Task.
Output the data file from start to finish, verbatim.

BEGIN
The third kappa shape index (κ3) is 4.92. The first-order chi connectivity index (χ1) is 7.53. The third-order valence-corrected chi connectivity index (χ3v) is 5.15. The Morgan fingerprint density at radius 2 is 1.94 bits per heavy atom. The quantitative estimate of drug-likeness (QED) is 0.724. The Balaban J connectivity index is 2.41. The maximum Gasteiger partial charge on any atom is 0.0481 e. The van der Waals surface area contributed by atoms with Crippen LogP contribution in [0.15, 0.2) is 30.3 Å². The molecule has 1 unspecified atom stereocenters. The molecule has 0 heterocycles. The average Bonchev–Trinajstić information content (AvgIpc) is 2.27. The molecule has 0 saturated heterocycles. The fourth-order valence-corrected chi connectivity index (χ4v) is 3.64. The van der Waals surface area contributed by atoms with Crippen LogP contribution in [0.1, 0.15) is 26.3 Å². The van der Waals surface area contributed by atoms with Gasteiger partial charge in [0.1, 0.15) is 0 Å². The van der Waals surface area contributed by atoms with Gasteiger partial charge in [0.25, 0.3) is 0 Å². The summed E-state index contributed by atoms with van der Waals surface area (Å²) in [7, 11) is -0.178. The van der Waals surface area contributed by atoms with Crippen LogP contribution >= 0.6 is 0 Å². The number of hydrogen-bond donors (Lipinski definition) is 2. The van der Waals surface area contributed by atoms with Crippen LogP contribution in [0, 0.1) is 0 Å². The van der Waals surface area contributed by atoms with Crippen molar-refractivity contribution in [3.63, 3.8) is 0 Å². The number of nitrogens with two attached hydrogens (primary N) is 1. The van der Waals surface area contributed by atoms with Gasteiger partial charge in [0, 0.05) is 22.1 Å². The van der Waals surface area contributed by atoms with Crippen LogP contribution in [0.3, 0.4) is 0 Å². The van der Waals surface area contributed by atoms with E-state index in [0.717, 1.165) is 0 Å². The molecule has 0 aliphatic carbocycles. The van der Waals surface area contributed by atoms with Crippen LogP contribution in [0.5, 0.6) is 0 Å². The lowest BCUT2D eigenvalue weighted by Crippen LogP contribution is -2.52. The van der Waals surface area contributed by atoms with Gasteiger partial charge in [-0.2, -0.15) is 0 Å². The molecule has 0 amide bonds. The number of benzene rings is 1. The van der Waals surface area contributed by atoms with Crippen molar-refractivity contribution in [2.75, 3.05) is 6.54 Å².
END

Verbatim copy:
The third kappa shape index (κ3) is 4.92. The first-order chi connectivity index (χ1) is 7.53. The third-order valence-corrected chi connectivity index (χ3v) is 5.15. The Morgan fingerprint density at radius 2 is 1.94 bits per heavy atom. The quantitative estimate of drug-likeness (QED) is 0.724. The Balaban J connectivity index is 2.41. The maximum Gasteiger partial charge on any atom is 0.0481 e. The van der Waals surface area contributed by atoms with Crippen LogP contribution in [0.15, 0.2) is 30.3 Å². The molecule has 1 unspecified atom stereocenters. The molecule has 0 heterocycles. The average Bonchev–Trinajstić information content (AvgIpc) is 2.27. The molecule has 0 saturated heterocycles. The fourth-order valence-corrected chi connectivity index (χ4v) is 3.64. The van der Waals surface area contributed by atoms with Crippen LogP contribution in [0.1, 0.15) is 26.3 Å². The van der Waals surface area contributed by atoms with Gasteiger partial charge in [0.1, 0.15) is 0 Å². The van der Waals surface area contributed by atoms with Gasteiger partial charge in [0.25, 0.3) is 0 Å². The summed E-state index contributed by atoms with van der Waals surface area (Å²) in [7, 11) is -0.178. The van der Waals surface area contributed by atoms with Crippen LogP contribution >= 0.6 is 0 Å². The number of hydrogen-bond donors (Lipinski definition) is 2. The van der Waals surface area contributed by atoms with Crippen LogP contribution in [0, 0.1) is 0 Å². The van der Waals surface area contributed by atoms with Crippen molar-refractivity contribution in [3.63, 3.8) is 0 Å². The number of nitrogens with two attached hydrogens (primary N) is 1. The van der Waals surface area contributed by atoms with Gasteiger partial charge in [0, 0.05) is 22.1 Å². The van der Waals surface area contributed by atoms with Crippen LogP contribution in [0.3, 0.4) is 0 Å². The van der Waals surface area contributed by atoms with E-state index in [0.717, 1.165) is 0 Å². The molecule has 0 aliphatic carbocycles. The van der Waals surface area contributed by atoms with Crippen LogP contribution in [0.5, 0.6) is 0 Å². The lowest BCUT2D eigenvalue weighted by Crippen LogP contribution is -2.52. The van der Waals surface area contributed by atoms with Gasteiger partial charge in [-0.2, -0.15) is 0 Å². The molecule has 0 amide bonds. The number of benzene rings is 1. The van der Waals surface area contributed by atoms with Crippen molar-refractivity contribution in [2.75, 3.05) is 6.54 Å².